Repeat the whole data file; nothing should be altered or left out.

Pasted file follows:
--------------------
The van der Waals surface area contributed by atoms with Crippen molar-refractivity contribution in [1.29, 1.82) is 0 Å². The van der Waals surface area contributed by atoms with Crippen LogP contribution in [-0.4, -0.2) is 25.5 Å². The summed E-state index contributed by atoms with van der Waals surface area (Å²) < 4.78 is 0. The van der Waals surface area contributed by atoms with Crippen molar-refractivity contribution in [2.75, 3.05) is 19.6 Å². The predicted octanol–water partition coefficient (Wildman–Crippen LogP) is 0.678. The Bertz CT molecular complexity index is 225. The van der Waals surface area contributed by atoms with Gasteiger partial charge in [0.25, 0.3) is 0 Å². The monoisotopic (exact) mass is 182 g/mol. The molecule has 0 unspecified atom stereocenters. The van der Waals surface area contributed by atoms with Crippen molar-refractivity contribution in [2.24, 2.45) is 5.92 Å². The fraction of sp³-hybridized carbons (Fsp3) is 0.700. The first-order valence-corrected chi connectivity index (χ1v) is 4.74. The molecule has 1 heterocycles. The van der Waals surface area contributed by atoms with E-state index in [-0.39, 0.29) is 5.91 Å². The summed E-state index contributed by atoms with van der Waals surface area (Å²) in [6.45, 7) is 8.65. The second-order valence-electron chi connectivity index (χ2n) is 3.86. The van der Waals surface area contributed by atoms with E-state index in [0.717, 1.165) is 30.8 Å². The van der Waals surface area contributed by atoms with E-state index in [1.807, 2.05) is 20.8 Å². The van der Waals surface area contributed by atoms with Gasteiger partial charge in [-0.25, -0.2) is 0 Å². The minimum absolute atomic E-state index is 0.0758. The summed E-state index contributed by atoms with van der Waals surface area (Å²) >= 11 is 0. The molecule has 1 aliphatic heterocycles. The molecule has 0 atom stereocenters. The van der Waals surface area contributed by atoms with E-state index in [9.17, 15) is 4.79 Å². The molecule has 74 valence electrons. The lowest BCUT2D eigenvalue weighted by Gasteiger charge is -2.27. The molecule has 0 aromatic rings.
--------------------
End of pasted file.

The van der Waals surface area contributed by atoms with Crippen molar-refractivity contribution in [1.29, 1.82) is 0 Å². The van der Waals surface area contributed by atoms with Crippen LogP contribution in [-0.4, -0.2) is 25.5 Å². The summed E-state index contributed by atoms with van der Waals surface area (Å²) < 4.78 is 0. The van der Waals surface area contributed by atoms with Crippen molar-refractivity contribution in [2.75, 3.05) is 19.6 Å². The predicted octanol–water partition coefficient (Wildman–Crippen LogP) is 0.678. The Bertz CT molecular complexity index is 225. The van der Waals surface area contributed by atoms with Gasteiger partial charge in [0.25, 0.3) is 0 Å². The monoisotopic (exact) mass is 182 g/mol. The molecule has 0 unspecified atom stereocenters. The van der Waals surface area contributed by atoms with Crippen molar-refractivity contribution in [2.24, 2.45) is 5.92 Å². The fraction of sp³-hybridized carbons (Fsp3) is 0.700. The first-order valence-corrected chi connectivity index (χ1v) is 4.74. The molecule has 1 heterocycles. The van der Waals surface area contributed by atoms with E-state index in [-0.39, 0.29) is 5.91 Å². The summed E-state index contributed by atoms with van der Waals surface area (Å²) in [6.45, 7) is 8.65. The second-order valence-electron chi connectivity index (χ2n) is 3.86. The van der Waals surface area contributed by atoms with E-state index in [0.717, 1.165) is 30.8 Å². The van der Waals surface area contributed by atoms with E-state index in [1.807, 2.05) is 20.8 Å². The van der Waals surface area contributed by atoms with Gasteiger partial charge in [-0.25, -0.2) is 0 Å². The minimum absolute atomic E-state index is 0.0758. The summed E-state index contributed by atoms with van der Waals surface area (Å²) >= 11 is 0. The molecule has 1 aliphatic heterocycles. The molecule has 0 atom stereocenters. The van der Waals surface area contributed by atoms with E-state index in [9.17, 15) is 4.79 Å². The molecule has 74 valence electrons. The lowest BCUT2D eigenvalue weighted by Gasteiger charge is -2.27. The molecule has 0 aromatic rings.